Gout, Uric Acid, Hyperuricemia - Unwalkable Disease, Side Effects, Baking Soda, Vitamin C

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Gout, the Disease of Kings?

Lee Jae-joon, The Korea Herald, Seoul / Asia News Network
Anchorage Daily News, Alaska


Dec. 09 -- SEOUL -- Gout is a painful condition caused by elevated levels of uric acid which crystallize and are deposited in joints, tendons and surrounding tissues.

Gout was first identified by Egyptians in B.C. 2640 and was later recognized by Hippocrates in B.C. 5th century who referred to it as "the unwalkable disease."

Gout is often called "the disease of kings" because of its association with the rich food and copious alcohol intake that, at least in the past, was available only to aristocrats.

Nowadays, gout strikes many people of all social and economic backgrounds.  The disease usually appears in men between the ages of 40 and 50, and postmenopausal women, although it can occur earlier or later.

While diet is a factor in the development of gout, a side effect known as hyperuricemia is really the primary risk factor for gout.  Hyperuricemia is a medical term which describes high blood levels of uric acid.

The body breaks down proteins and purines during digestion which are then converted into a waste product called uric acid.  Normally uric acid passes out of the body through the kidneys in urine.  However, if a diet heavy in purines causes the body to produce more uric acid than the kidneys can eliminate, a side effect called hyperuricemia develops.

Despite low purine consumption, however, some people may still develop hyperuricemia because of decreased capacity of their kidneys to eliminate uric acid either due to medications such as diuretics, or genetic factors.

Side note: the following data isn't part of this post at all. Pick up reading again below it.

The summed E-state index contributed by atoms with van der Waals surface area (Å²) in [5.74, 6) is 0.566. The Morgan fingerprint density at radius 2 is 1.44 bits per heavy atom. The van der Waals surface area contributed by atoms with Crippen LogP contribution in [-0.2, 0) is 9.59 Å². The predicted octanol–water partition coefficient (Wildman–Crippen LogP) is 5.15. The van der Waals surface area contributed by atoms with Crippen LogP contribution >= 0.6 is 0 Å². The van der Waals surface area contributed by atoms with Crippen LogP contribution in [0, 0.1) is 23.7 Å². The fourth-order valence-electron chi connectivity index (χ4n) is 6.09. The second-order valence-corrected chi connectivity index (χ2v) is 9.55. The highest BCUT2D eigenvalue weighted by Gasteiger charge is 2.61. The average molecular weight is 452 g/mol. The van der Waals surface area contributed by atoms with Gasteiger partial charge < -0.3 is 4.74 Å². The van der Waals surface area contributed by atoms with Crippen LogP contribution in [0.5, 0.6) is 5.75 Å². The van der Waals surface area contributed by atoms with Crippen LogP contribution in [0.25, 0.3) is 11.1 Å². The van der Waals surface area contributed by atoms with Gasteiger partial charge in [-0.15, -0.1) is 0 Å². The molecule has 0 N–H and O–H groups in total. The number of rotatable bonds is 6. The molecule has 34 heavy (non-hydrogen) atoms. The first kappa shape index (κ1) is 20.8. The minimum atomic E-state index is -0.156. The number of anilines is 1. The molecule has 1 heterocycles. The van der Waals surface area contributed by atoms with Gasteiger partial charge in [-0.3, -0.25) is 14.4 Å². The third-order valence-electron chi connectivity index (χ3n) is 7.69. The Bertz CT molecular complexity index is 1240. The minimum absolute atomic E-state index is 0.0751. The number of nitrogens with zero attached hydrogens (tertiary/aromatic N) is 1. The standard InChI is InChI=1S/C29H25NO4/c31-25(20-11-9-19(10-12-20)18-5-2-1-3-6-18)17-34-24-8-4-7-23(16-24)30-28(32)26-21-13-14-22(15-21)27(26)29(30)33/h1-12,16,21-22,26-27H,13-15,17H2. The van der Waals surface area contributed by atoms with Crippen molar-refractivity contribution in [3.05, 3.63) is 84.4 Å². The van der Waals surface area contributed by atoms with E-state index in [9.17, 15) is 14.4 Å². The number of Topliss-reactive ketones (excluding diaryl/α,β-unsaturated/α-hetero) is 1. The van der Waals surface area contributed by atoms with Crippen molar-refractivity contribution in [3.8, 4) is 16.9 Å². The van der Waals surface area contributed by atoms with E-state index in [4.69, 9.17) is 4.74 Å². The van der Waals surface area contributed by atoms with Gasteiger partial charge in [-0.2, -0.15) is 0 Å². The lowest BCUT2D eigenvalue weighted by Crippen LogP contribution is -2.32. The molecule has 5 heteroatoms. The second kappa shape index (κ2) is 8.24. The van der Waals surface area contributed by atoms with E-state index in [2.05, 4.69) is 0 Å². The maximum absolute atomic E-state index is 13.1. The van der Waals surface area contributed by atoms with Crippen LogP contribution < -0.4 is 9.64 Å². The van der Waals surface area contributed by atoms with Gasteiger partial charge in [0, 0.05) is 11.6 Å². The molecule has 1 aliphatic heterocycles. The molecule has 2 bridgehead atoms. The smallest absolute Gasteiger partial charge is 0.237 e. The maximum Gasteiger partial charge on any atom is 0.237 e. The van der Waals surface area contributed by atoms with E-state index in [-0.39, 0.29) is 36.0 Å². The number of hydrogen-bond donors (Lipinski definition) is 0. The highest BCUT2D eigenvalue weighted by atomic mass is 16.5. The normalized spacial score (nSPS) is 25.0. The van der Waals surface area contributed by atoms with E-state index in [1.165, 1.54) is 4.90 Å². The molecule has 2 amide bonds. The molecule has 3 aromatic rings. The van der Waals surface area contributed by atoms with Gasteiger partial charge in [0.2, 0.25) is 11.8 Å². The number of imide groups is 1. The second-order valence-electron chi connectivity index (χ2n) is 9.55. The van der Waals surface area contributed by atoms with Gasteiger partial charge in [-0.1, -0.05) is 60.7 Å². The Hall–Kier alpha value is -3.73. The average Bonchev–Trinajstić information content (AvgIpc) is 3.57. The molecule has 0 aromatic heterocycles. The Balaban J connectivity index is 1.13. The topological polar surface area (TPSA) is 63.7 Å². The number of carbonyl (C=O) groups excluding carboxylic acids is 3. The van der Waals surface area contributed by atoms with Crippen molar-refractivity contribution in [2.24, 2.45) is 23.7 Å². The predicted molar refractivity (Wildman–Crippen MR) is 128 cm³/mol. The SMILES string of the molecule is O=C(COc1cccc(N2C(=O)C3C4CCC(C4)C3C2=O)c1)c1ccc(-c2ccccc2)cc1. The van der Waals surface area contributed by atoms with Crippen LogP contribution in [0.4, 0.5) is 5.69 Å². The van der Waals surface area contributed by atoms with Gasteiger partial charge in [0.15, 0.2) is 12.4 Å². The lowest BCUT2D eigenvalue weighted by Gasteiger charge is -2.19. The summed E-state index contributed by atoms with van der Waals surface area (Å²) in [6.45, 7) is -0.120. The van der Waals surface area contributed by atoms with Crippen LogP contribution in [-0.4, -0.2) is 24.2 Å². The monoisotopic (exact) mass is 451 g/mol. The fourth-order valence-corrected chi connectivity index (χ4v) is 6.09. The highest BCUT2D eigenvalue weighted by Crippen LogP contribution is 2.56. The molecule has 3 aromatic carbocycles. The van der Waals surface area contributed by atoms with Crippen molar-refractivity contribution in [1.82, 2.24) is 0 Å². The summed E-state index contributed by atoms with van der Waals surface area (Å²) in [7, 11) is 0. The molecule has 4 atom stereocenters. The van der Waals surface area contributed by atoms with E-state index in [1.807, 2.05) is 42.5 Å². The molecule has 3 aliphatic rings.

Only about 10 percent of gout cases are caused by overproduction of uric acid. The other 90 percent generally produce normal levels but excrete too little of it in their urine.

High blood uric acid level can cause sudden and recurrent attacks of pain and swelling in the joints that are caused by the deposition and side effects of needle-like uric acid crystals in some joints, most notably the big toe, but the disease can also strike the knee, ankle, foot, hand, wrist and elbow.

Not everyone with hyperuricemia develops gout, however.  It is only a small portion of those with hyperuricemia that develop gout during their entire lifetime.  Although you may never contract gout, the odds of doing so increase with the amount of time that your uric acid level remains high.

Although the way the kidneys process uric acid in the body may be of greater importance than what and how much purine is eaten, reducing the intake of food such as meat and seafood, consuming adequate vitamin C, limiting alcohol and fructose consumption (high in soft drinks) can be helpful in lowering the blood levels of uric acid and side effects associated with it.

Ultimately, it is the blood level of uric acid which is the most accurate way to predict future attacks in those with previous gout attacks.

Even without any treatment, an acute attack of gout will usually resolve in five to seven days.  However, 60 percent of people will have a second attack within one year.

Gout does have the potential to progress to other joints and can eventually lead to joint damage.  However, with proper care and treatment, symptoms side effects of gout are very manageable.  There are many different types of treatments available, including medications to ease pain, and medications which may help to prevent future flares.

The writer is assistant professor of rheumatology at Samsung Medical Center. -- Ed.


To see more of the Asia News Network, go to http://www.asianewsnet.net/home

Copyright (c) 2010, The Korea Herald, Seoul / Asia News Network

Distributed by McClatchy-Tribune Information Services.

For more information about the content services offered by McClatchy-Tribune Information Services (MCT), visit www.mctinfoservices.com.

Editors Note:  In addition ... consider the use of baking soda.


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